The Nation: Why We Need Pablo

If you’ve kept up with anything I’ve said this offseason, you know I’m as big a Panda fan as there is. And with the Red Sox desperately needing a real third baseman, not just a Jenny Dell dating accessory, Pablo Sandoval fits multiple needs.

1) Left handed bat in a heavy right handed lineup. Not only is he a switch hitter, but he’s a darn good one from the left side. I already wrote earlier how a short porch in left would benefit him batting right handed. You can’t tell me a lineup with Pedroia, Ortiz, Cespedes, Napoli, and Sandoval isn’t absolutely lethal (at least on video games and paper). Should Pablo have 81 games at Fenway, I suspect he would hit .285-.310. With a decline in offense, that’s a pretty solid pickup. Sandoval hit 16 homers in 2014. Modest at best. Knock that up a couple more with the Sox. Much harder to but a left handed shot at Fenway, but much easier to hit one right handed. It would balance out, at worst. I would predict 18-24 homers for the Panda in a Red Sox jersey in 2015. RBI? 80+. But his OPS has gone down in recent years, is that a concern? Yea. But walking on a crosswalk is a concern as well because you could get smashed by a car regardless. What I’m saying is that Sandoval wouldn’t be a savior for the offense, but you can’t deny he would make us a lot more efficient, especially in the postseason.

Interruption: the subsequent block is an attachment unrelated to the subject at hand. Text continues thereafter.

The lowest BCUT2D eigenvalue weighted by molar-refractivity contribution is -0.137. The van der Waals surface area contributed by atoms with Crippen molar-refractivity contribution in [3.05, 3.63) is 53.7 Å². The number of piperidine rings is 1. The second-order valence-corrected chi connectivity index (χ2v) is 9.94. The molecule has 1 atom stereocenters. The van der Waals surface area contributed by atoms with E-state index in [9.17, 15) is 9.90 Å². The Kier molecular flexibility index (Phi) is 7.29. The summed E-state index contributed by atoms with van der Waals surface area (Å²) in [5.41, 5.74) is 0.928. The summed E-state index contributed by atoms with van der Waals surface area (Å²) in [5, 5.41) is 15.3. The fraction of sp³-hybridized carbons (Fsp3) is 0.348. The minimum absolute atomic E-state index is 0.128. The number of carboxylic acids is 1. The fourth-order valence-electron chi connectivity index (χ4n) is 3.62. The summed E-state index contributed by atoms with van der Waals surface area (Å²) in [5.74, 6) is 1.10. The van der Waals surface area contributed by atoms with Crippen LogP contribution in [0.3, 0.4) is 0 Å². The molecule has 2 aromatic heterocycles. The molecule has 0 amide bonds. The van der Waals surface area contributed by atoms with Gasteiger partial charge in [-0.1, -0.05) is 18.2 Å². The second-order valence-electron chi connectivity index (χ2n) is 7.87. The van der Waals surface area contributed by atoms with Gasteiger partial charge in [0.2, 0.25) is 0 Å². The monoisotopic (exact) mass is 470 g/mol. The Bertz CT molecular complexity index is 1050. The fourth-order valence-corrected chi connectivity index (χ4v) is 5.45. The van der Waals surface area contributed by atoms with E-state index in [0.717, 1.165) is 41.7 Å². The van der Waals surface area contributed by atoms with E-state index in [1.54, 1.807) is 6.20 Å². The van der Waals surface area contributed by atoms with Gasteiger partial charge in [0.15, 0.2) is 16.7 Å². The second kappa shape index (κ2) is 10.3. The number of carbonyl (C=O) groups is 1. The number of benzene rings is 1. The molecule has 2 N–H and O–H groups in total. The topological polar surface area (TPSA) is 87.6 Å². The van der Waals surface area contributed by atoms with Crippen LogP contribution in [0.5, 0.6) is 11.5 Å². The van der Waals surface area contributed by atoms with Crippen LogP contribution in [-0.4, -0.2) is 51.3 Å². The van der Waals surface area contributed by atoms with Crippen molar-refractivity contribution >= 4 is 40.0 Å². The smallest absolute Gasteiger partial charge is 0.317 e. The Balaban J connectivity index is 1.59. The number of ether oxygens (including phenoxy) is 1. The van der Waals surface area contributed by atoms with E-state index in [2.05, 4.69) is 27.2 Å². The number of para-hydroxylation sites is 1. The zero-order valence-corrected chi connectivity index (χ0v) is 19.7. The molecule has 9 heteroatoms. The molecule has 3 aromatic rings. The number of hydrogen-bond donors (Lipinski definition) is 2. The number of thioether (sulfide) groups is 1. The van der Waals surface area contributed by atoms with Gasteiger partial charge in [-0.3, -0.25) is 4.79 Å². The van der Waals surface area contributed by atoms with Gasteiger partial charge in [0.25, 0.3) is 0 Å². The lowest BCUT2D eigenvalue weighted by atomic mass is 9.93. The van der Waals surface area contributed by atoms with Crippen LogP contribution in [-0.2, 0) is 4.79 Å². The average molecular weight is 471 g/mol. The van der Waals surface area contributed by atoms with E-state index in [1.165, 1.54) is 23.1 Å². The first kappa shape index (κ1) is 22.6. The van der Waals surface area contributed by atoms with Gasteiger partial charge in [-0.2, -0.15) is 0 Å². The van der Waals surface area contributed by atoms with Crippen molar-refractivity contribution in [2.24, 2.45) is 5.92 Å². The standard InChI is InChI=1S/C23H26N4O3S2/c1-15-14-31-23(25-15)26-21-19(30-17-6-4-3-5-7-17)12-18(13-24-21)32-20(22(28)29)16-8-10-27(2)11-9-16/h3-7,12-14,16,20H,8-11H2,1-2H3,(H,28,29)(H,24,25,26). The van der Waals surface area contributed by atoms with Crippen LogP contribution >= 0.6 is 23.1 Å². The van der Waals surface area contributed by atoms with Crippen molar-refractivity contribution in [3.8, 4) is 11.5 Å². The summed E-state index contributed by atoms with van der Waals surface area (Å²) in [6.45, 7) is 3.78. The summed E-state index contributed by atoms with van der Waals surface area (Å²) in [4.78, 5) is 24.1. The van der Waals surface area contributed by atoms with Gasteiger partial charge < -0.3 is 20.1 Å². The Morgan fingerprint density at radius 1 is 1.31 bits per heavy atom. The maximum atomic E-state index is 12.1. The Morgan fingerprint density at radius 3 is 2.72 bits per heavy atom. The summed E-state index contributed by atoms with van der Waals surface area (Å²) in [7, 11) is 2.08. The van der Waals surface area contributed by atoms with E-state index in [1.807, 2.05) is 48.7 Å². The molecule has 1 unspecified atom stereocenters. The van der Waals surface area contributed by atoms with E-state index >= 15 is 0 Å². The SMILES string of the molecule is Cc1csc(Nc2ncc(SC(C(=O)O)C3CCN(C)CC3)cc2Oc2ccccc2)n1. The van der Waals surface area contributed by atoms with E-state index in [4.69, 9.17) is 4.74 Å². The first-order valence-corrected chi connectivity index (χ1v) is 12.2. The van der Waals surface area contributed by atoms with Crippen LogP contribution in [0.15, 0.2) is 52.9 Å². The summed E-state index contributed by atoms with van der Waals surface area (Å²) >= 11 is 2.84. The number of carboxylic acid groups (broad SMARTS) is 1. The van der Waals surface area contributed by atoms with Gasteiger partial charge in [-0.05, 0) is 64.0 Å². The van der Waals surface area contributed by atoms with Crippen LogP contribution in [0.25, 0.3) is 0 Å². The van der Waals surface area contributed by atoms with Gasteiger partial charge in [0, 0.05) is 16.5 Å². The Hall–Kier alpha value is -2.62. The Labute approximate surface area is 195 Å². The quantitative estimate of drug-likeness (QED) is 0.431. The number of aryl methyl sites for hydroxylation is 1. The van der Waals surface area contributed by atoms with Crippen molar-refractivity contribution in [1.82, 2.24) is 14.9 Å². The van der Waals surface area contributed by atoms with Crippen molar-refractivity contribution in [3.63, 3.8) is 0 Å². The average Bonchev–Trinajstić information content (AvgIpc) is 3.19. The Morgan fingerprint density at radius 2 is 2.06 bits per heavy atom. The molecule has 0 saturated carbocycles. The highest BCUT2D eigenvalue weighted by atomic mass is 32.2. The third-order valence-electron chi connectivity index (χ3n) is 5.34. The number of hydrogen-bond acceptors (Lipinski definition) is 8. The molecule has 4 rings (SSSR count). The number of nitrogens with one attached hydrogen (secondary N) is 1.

Speaking of the postseason:

2) He’s a winner. 3 rings in 5 years. THREE IN FIVE YEARS. And don’t tell me it was all just a team effort. Sandoval was vicious in route to those rings. He was so clutch it’s hard to put into words. The guy can play and he loves the spotlight. Perfect fit for Yawkey Way.

3) Personality. What the hell, you say? Personality? What does that have to do with baseball? Well, not a damn thing. But remember that chemistry from the 2013 Red Sox? It’s undeniable that had an effect on the team’s success. Sandoval is a great clubhouse guy and he and Ortiz are friends. Throw him in the locker room and you know it’s gonna brighten everyone’s day.

4) Defense. All the naysayers reading this are silently thinking, “defense? He’s huge and immobile.” How wrong you are. Sandoval is an upgrade defensively, and he’s actually quite mobile for a big fella. He makes the routine plays and goes all out to make the tougher ones. He has a pretty good arm and a knack for getting the job done.

5) He’s only 28. Barely 28 at that. Every time I mention Sandoval, the negative comments revolve around his weight and the length of 6 years. Okay, I’ll politely respect your opinion on that, but I’ll also tell you my own. Give him 6 years. By the time that runs out, he will have just turned 34. Hitters tend to age much better than pitchers (see Victor Martinez). You don’t even have to settle with putting Sandoval at third all 6 years. How about keeping him there for 3 or so, and when Ortiz retires, let Sandoval DH and play some first. There’s a perfect solution. And his weight? Hilarious that he’s even being judged on that. He’s a good player, not the fastest, but the man is a good player. Could he stand to get in better shape? Yes, but couldn’t we all? Point is, Sandoval has options with the Red Sox. We can pay him and afford to give him the 6 years he seeks. If I’m Ben, I’m offering this deal right now (hell, I’d offer a welcoming parade if it meant he would sign) and making a statement for the entire offseason.

If you’re like me, you’re hoping there will be a Panda at third base next year and beyond.


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